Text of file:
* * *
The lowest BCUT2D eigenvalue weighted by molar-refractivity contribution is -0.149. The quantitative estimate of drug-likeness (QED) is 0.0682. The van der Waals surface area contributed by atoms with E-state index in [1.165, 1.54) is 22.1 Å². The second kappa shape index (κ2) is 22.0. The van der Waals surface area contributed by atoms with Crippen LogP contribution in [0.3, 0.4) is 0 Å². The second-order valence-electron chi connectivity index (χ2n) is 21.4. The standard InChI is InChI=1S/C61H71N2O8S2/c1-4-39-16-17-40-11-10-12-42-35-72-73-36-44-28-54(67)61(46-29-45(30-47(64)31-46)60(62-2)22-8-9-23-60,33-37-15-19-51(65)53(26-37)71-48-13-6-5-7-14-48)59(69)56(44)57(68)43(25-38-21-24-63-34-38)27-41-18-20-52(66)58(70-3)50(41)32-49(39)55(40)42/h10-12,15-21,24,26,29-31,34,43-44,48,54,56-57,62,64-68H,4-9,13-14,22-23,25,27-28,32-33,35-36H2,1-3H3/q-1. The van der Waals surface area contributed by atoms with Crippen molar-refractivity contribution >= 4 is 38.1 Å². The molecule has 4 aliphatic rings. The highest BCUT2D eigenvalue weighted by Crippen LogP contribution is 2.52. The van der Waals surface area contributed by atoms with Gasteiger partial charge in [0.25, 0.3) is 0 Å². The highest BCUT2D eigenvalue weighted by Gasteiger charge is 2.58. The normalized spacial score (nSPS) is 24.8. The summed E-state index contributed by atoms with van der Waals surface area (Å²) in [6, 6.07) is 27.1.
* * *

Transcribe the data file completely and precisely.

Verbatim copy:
The lowest BCUT2D eigenvalue weighted by molar-refractivity contribution is -0.149. The quantitative estimate of drug-likeness (QED) is 0.0682. The van der Waals surface area contributed by atoms with E-state index in [1.165, 1.54) is 22.1 Å². The second kappa shape index (κ2) is 22.0. The van der Waals surface area contributed by atoms with Crippen LogP contribution in [0.3, 0.4) is 0 Å². The second-order valence-electron chi connectivity index (χ2n) is 21.4. The standard InChI is InChI=1S/C61H71N2O8S2/c1-4-39-16-17-40-11-10-12-42-35-72-73-36-44-28-54(67)61(46-29-45(30-47(64)31-46)60(62-2)22-8-9-23-60,33-37-15-19-51(65)53(26-37)71-48-13-6-5-7-14-48)59(69)56(44)57(68)43(25-38-21-24-63-34-38)27-41-18-20-52(66)58(70-3)50(41)32-49(39)55(40)42/h10-12,15-21,24,26,29-31,34,43-44,48,54,56-57,62,64-68H,4-9,13-14,22-23,25,27-28,32-33,35-36H2,1-3H3/q-1. The van der Waals surface area contributed by atoms with Crippen molar-refractivity contribution >= 4 is 38.1 Å². The molecule has 4 aliphatic rings. The highest BCUT2D eigenvalue weighted by Crippen LogP contribution is 2.52. The van der Waals surface area contributed by atoms with Gasteiger partial charge in [0.25, 0.3) is 0 Å². The highest BCUT2D eigenvalue weighted by Gasteiger charge is 2.58. The normalized spacial score (nSPS) is 24.8. The summed E-state index contributed by atoms with van der Waals surface area (Å²) in [6, 6.07) is 27.1.